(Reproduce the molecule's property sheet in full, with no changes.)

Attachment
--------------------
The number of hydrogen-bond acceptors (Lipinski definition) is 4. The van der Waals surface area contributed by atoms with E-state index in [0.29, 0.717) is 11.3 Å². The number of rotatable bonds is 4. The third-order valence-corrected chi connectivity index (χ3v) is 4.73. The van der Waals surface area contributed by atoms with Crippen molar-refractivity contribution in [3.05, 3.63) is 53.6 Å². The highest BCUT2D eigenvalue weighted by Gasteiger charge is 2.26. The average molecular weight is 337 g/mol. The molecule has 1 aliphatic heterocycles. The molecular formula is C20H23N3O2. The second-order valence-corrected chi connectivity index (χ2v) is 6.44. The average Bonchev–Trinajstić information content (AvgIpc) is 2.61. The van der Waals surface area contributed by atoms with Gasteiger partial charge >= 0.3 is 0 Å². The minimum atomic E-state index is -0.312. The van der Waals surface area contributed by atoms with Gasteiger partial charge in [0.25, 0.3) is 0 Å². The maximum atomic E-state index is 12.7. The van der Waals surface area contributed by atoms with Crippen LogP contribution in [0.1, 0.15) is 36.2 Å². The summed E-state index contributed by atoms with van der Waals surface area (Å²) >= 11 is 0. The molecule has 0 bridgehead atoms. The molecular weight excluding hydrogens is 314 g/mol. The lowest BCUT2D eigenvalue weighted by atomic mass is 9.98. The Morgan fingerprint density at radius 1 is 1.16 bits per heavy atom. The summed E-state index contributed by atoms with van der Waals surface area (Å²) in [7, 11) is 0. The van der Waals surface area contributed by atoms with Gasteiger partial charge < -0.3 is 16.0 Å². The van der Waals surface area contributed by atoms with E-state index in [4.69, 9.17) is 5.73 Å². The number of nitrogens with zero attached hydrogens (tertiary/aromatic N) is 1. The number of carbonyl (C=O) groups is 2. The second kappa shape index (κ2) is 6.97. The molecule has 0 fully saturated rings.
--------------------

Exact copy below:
The number of hydrogen-bond acceptors (Lipinski definition) is 4. The van der Waals surface area contributed by atoms with E-state index in [0.29, 0.717) is 11.3 Å². The number of rotatable bonds is 4. The third-order valence-corrected chi connectivity index (χ3v) is 4.73. The van der Waals surface area contributed by atoms with Crippen molar-refractivity contribution in [3.05, 3.63) is 53.6 Å². The highest BCUT2D eigenvalue weighted by Gasteiger charge is 2.26. The average molecular weight is 337 g/mol. The molecule has 1 aliphatic heterocycles. The molecular formula is C20H23N3O2. The second-order valence-corrected chi connectivity index (χ2v) is 6.44. The average Bonchev–Trinajstić information content (AvgIpc) is 2.61. The van der Waals surface area contributed by atoms with Gasteiger partial charge >= 0.3 is 0 Å². The minimum atomic E-state index is -0.312. The van der Waals surface area contributed by atoms with Gasteiger partial charge in [0.25, 0.3) is 0 Å². The maximum atomic E-state index is 12.7. The van der Waals surface area contributed by atoms with Crippen LogP contribution in [0.1, 0.15) is 36.2 Å². The summed E-state index contributed by atoms with van der Waals surface area (Å²) >= 11 is 0. The molecule has 0 bridgehead atoms. The molecular weight excluding hydrogens is 314 g/mol. The lowest BCUT2D eigenvalue weighted by atomic mass is 9.98. The Morgan fingerprint density at radius 1 is 1.16 bits per heavy atom. The summed E-state index contributed by atoms with van der Waals surface area (Å²) in [7, 11) is 0. The van der Waals surface area contributed by atoms with Gasteiger partial charge < -0.3 is 16.0 Å². The van der Waals surface area contributed by atoms with E-state index in [4.69, 9.17) is 5.73 Å². The number of nitrogens with zero attached hydrogens (tertiary/aromatic N) is 1. The number of carbonyl (C=O) groups is 2. The second kappa shape index (κ2) is 6.97. The molecule has 0 fully saturated rings.